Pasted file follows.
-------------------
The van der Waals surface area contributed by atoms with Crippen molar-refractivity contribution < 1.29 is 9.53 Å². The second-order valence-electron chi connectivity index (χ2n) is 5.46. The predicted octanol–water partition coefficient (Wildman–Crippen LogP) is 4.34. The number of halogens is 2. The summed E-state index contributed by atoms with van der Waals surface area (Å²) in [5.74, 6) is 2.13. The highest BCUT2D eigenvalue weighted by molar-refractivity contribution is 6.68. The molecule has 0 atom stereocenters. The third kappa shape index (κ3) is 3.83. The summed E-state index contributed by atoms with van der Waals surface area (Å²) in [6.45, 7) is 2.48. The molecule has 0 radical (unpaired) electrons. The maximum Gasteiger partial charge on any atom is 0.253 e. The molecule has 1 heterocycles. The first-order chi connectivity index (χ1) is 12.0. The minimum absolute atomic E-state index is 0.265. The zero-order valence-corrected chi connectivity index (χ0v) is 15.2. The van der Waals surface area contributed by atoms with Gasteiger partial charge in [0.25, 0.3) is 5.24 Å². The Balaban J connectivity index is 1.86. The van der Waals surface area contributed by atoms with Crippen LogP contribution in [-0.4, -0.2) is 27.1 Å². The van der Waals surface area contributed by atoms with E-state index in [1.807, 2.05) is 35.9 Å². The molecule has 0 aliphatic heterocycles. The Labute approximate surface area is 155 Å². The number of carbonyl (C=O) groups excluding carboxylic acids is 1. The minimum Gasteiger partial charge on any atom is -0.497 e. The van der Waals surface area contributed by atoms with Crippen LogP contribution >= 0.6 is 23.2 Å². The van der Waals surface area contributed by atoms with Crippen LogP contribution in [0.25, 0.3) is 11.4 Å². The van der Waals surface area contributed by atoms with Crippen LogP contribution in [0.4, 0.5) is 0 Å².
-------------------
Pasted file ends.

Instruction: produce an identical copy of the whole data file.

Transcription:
The van der Waals surface area contributed by atoms with Crippen molar-refractivity contribution < 1.29 is 9.53 Å². The second-order valence-electron chi connectivity index (χ2n) is 5.46. The predicted octanol–water partition coefficient (Wildman–Crippen LogP) is 4.34. The number of halogens is 2. The summed E-state index contributed by atoms with van der Waals surface area (Å²) in [5.74, 6) is 2.13. The highest BCUT2D eigenvalue weighted by molar-refractivity contribution is 6.68. The molecule has 0 atom stereocenters. The third kappa shape index (κ3) is 3.83. The summed E-state index contributed by atoms with van der Waals surface area (Å²) in [6.45, 7) is 2.48. The molecule has 0 radical (unpaired) electrons. The maximum Gasteiger partial charge on any atom is 0.253 e. The molecule has 1 heterocycles. The first-order chi connectivity index (χ1) is 12.0. The minimum absolute atomic E-state index is 0.265. The zero-order valence-corrected chi connectivity index (χ0v) is 15.2. The van der Waals surface area contributed by atoms with Gasteiger partial charge in [0.25, 0.3) is 5.24 Å². The Balaban J connectivity index is 1.86. The van der Waals surface area contributed by atoms with Crippen LogP contribution in [-0.4, -0.2) is 27.1 Å². The van der Waals surface area contributed by atoms with E-state index in [1.807, 2.05) is 35.9 Å². The molecule has 0 aliphatic heterocycles. The Labute approximate surface area is 155 Å². The number of carbonyl (C=O) groups excluding carboxylic acids is 1. The minimum Gasteiger partial charge on any atom is -0.497 e. The van der Waals surface area contributed by atoms with Crippen LogP contribution >= 0.6 is 23.2 Å². The van der Waals surface area contributed by atoms with Crippen LogP contribution in [0.25, 0.3) is 11.4 Å². The van der Waals surface area contributed by atoms with Crippen LogP contribution in [0.4, 0.5) is 0 Å².